A good friend of mine thought he’d become a welder until he surprised everyone and became a lawyer. When asked why he made such a dramatic shift, he said, “I enjoy welding, but not welding for 8 hours a day on projects I don’t care about.” As a lawyer he gets to work on cases he cares about, and doesn’t have to sit in a shop using tools all day.
You’d be surprised how many people come out of highschool believing they’re going to be in trades only to end up in office jobs or customer service. These people are a lot happier being as far away from trades as they can. For some of them, frankly, it’s because they have high intelligence and I may be dissing a lot of my own people here when I say their minds would be better use to the world in the office than it would be hitting nails into wood. Some trades take lots of intelligence, too, but not the kind you need to write a good book or solve a good detective case.
Some trades, like architecture, get pretty mathematical, but even that is far from the kinds of science you find in the lab. The reason why some people just can’t stand seeing themselves ever getting a job in trades is because they believe they’re worthy of something better. That and they don’t like working physical jobs. They prefer mental jobs. I know this enough to ramble about it because many of my friends went in and out of construction, and I saw some of them take off to great heights in the entertainment industry. I think we can’t blame the next hit pop star for not being a carpenter just because his daddy wanted him to be one.
If you know any young people who are considering getting into trades, you should do them a fine service and remind them of this question: “Do you really want to do this for 8 hours a day for the next 40-60 years?”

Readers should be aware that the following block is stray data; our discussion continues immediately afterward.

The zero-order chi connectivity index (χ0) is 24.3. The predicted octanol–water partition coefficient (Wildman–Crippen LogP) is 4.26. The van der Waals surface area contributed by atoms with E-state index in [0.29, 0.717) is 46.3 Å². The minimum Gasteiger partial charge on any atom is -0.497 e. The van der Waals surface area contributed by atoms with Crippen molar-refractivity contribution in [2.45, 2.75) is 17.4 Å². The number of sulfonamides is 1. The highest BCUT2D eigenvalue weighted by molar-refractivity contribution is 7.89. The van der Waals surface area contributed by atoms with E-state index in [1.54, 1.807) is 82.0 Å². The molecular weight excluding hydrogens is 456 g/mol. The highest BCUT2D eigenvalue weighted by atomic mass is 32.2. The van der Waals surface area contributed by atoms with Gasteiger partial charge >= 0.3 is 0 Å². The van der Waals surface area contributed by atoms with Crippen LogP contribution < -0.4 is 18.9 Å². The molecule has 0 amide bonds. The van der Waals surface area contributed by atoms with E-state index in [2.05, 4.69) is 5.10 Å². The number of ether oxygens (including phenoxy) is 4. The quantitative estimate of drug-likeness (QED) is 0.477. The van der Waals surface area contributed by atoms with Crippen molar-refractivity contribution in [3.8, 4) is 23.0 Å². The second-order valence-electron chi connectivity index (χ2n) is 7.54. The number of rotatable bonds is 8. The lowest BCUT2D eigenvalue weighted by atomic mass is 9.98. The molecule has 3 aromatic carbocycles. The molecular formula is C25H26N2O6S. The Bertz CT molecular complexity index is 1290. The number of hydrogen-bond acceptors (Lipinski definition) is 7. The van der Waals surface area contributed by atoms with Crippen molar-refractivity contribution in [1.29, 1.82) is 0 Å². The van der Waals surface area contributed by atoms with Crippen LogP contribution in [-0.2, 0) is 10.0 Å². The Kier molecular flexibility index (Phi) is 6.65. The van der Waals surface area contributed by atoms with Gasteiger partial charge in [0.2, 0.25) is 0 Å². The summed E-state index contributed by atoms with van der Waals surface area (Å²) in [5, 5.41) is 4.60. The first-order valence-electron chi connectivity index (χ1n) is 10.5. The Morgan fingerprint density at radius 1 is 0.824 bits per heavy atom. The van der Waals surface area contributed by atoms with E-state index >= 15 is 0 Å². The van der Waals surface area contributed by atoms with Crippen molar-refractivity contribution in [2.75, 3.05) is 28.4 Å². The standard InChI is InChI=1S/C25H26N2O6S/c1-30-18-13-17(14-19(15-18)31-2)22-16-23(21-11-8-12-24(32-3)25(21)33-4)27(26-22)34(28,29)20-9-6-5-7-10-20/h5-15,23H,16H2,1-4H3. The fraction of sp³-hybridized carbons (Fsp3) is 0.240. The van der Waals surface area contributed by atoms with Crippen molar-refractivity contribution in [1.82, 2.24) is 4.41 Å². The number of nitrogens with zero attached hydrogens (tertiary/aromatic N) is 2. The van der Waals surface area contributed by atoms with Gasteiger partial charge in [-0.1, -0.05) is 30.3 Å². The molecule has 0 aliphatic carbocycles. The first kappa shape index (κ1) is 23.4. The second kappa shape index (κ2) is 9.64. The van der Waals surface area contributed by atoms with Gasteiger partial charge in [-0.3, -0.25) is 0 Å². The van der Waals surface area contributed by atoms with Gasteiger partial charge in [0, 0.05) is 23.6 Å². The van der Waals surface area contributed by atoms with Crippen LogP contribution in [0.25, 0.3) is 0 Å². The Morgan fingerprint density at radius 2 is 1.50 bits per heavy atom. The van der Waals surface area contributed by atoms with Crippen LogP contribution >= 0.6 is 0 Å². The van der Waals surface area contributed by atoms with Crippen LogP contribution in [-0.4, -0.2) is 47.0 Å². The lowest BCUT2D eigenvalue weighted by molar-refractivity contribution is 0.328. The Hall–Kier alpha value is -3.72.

As someone who’s loved working in trades all my life as a carpenter among many other things, I don’t want to deter anyone from pursuing something they might be interested in, but I also don’t want to see kids growing up to become men they regret.
Life in the construction trades is tough. After a long day in the sun swearing every 2 words you can’t blame a fellow for drinking his sorrows away. A lot of people in trades don’t like to read. They’d rather watch sports. And you can’t blame them because after working physically to the bone, lifting, pulling, screwing and hammering, the first thing you want to do it just relax–mentally and physically.
Once again, for the young people in your life who might be considering a physically demanding life, if they can truly see themselves being happy doing the same thing everyday then the next question to ask them is which trade is best for them. I already wrote a post about that to assist anyone in the decision. I just wanted to talk about this today because some people I know are rather ignorant toward white collar ways and thinking. They need to understand that not everyone is a tough, smoking, beer drinking tradesman who can operate a chainsaw and lift a stack of wood. So thanks for reading!